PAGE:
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Title: The relationship between serotonin, decision-making and mood
Author: Faulkner, P.
Awarding Body: University College London (University of London)
Current Institution: University College London (University of London)
Date of Award: 2014
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The serotonin (5-HT) system has been implicated in both depression and reward and punishment processing. This thesis presents data from four studies designed to better understand the role of serotonin in decision-making and mood. Following the general introduction and description of the main experimental methods, the first experimental chapter presents a study that examined the relationship between naturally-varying 5-HT1A receptor availability, measured using positron emission tomography, and decision-making in healthy volunteers. This study identified correlations between 5-HT1A receptor availability in the hippocampal complex and both impulsivity and sensitivity to the probability of an outcome during decision-making. The second experimental chapter examined decision-making in healthy volunteers 3 days following MDMA (3,4-methylenedioxymethamphetamine) administration, when serotonin transmission is thought to be reduced. A specific type of decision-making process, “pruning” (the reflexive avoidance of aversive outcomes when searching through a tree of potential decisions), was significantly attenuated 3 days following MDMA administration. However, the expected positive relationship between the attenuation in this decision-making process and low mood was not observed. The third experimental chapter attempted to extend this finding using the acute tryptophan depletion method, which removes tryptophan (the precursor to serotonin) from the diet and is thought to reduce serotonin synthesis. Performance on three decision making tasks (pruning, gambling and impulsivity) was examined in healthy volunteers following tryptophan depletion. Results revealed that treatment decreased participants’ choosing of high probability gambles. The final chapter examined pruning in unmedicated depressed patients, and found that they behaved very similarly to healthy volunteers when evaluating aversive outcomes in the context of a tree of potential decisions, despite the hypothesised disruption to the serotonin system in this disorder. These experiments provide a more complete understanding of the relationship between serotonin, decision-making and mood, and are discussed in relation to theories of depression that pose a central role for disrupted decision-making.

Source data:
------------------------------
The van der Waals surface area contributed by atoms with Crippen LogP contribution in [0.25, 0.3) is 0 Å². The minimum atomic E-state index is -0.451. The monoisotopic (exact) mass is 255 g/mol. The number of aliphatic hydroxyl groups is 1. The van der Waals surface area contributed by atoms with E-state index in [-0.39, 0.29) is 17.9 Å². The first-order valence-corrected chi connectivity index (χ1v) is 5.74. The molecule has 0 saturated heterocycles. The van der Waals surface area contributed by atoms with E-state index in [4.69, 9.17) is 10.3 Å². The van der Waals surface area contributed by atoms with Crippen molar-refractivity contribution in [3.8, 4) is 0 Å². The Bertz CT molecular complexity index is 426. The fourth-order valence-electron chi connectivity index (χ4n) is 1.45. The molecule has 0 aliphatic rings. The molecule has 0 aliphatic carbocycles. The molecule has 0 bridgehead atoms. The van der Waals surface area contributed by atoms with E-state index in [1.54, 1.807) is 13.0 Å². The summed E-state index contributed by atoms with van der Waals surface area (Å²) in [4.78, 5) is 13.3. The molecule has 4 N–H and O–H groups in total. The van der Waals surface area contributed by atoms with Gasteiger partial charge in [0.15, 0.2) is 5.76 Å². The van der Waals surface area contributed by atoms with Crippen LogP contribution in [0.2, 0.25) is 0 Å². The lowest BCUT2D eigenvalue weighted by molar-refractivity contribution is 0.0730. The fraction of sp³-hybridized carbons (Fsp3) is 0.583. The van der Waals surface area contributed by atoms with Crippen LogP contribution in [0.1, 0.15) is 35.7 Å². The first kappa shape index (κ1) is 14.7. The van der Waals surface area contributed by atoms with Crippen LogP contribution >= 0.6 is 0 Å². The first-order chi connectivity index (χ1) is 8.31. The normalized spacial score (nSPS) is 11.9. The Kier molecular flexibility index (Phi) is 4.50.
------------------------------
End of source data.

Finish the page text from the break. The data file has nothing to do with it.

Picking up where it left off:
Supervisor: Not available Sponsor: Not available
Qualification Name: Thesis (Ph.D.) Qualification Level: Doctoral
EThOS ID:  DOI: Not available